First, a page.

[RFC 00/32] making inode time stamps y2038 ready

Dave Chinner david at fromorbit.com
Tue Jun 3 14:38:02 PDT 2014

On Tue, Jun 03, 2014 at 04:22:19PM +0200, Arnd Bergmann wrote:
> On Monday 02 June 2014 14:57:26 H. Peter Anvin wrote:
> > On 06/02/2014 12:55 PM, Arnd Bergmann wrote:
> The possible uses I can see for non-ktime_t types in the kernel are:
> * inodes need 96 bit timestamps to represent the full range of values
>   that can be stored in a file system, you made a convincing argument
>   for that. Almost everything else can fit into 64 bit on a 32-bit
>   kernel, in theory also on a 64-bit kernel if we want that.

Just ot be pedantic, inodes don't *need* 96 bit timestamps - some
filesystems can *support up to* 96 bit timestamps. If the kernel
only supports 64 bit timestamps and that's all the kernel can
represent, then the upper bits of the 96 bit on-disk inode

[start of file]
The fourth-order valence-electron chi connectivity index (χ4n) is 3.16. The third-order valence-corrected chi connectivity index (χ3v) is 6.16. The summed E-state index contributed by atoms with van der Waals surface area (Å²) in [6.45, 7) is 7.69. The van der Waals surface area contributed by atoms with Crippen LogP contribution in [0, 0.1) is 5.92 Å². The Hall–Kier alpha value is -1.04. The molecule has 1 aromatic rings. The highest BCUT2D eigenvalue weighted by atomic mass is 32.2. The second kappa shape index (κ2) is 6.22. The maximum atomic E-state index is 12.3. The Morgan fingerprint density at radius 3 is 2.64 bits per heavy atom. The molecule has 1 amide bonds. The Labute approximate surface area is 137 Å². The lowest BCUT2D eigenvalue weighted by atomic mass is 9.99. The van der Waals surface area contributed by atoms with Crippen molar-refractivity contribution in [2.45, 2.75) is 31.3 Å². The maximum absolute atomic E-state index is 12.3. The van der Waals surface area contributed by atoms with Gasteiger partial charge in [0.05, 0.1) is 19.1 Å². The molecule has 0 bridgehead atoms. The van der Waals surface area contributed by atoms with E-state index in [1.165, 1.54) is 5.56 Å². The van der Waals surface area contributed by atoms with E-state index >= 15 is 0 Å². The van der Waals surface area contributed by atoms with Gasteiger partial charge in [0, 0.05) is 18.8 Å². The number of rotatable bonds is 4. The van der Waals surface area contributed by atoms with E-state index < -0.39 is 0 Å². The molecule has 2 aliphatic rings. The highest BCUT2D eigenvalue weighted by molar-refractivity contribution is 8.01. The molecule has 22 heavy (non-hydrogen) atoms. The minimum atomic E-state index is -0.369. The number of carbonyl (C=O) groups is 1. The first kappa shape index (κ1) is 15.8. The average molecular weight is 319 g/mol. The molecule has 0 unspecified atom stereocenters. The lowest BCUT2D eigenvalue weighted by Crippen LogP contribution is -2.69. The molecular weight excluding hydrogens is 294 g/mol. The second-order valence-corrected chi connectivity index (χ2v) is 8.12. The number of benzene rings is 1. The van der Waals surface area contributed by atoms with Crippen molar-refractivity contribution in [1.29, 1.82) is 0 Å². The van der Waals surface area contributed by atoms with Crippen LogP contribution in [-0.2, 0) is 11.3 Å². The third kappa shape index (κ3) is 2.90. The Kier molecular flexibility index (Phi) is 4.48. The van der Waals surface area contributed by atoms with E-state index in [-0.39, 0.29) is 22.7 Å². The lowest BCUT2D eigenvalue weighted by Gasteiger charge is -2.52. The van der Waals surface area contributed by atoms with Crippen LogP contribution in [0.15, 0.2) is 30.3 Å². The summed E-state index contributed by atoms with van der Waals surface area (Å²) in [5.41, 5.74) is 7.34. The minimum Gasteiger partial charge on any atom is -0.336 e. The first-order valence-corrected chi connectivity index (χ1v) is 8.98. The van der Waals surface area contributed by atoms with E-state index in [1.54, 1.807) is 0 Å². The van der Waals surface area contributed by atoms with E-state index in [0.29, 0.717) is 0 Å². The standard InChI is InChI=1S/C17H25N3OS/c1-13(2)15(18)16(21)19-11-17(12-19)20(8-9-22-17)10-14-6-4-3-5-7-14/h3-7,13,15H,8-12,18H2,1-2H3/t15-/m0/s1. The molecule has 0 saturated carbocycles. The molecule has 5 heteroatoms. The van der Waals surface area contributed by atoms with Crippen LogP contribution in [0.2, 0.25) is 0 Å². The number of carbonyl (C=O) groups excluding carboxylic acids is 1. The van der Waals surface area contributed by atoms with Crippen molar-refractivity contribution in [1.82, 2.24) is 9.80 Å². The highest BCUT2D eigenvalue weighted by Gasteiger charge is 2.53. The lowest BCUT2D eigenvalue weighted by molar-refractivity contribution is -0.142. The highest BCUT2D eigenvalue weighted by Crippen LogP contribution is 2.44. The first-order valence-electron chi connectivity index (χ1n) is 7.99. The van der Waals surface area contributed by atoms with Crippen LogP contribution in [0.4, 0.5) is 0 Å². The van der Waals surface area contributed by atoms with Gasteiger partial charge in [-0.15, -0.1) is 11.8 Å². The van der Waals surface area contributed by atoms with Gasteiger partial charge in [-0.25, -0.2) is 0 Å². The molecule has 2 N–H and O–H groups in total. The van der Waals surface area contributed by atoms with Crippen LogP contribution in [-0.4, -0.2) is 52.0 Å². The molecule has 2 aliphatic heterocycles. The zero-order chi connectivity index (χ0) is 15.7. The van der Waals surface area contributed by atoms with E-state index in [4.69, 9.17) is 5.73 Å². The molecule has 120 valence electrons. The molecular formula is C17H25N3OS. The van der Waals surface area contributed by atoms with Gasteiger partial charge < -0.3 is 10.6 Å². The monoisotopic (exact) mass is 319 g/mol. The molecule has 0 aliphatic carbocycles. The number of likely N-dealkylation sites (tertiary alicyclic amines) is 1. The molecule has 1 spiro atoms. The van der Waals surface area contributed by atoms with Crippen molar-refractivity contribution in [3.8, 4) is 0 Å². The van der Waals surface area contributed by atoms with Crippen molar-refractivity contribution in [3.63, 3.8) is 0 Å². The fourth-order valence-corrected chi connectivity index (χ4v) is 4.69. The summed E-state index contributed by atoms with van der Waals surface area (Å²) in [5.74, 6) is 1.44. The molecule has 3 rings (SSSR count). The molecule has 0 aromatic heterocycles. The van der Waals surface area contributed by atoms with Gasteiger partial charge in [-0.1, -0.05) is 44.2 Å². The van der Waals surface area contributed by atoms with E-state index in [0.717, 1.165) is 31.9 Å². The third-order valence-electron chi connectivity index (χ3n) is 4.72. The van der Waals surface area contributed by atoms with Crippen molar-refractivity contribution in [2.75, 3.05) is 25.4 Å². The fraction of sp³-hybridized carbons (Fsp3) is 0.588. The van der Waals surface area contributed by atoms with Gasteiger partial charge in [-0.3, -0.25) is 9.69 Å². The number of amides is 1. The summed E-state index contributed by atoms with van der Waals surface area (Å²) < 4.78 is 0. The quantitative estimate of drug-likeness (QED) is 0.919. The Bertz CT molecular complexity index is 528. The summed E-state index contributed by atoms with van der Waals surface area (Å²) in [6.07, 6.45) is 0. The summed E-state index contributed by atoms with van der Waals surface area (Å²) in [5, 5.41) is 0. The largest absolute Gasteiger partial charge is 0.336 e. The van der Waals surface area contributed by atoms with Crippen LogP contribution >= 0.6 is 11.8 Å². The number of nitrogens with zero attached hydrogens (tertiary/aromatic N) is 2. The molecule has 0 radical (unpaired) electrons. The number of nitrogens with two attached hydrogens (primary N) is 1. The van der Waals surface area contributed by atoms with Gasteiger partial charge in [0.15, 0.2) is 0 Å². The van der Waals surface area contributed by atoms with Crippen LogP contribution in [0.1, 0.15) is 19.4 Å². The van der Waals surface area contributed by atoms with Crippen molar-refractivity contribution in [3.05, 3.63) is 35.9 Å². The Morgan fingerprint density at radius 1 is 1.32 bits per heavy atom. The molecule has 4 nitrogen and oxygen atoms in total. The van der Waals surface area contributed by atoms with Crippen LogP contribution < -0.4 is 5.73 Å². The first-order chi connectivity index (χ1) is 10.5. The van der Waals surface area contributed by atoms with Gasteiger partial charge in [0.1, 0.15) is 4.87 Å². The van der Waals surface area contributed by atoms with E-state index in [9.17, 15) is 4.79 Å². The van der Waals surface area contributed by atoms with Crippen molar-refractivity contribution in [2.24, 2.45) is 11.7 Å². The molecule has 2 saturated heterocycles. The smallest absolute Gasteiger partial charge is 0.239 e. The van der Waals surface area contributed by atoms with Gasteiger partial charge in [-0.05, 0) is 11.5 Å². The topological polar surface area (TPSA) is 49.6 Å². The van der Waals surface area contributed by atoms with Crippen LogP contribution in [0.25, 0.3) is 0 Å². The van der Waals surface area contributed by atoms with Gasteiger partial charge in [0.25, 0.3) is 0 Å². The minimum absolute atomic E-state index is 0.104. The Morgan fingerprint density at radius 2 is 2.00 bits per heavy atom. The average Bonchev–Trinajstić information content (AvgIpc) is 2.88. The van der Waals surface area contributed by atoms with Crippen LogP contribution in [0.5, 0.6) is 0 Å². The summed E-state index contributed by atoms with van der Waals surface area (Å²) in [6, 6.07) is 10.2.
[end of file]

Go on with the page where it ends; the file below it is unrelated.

timestamps simply remain zero.

If you move the filesystem between kernels with different time
ranges, then the filesystem needs to be able to tell the kernel what
it's supported range is.  This is where having the VFS limit the
range of supported timestamps is important: the limit is the
min(kernel range, filesystem range). This allows the filesystems
to be indepenent of the kernel time representation, and the kernel
to be independent of the physical filesystem time encoding....


Dave Chinner
david at fromorbit.com

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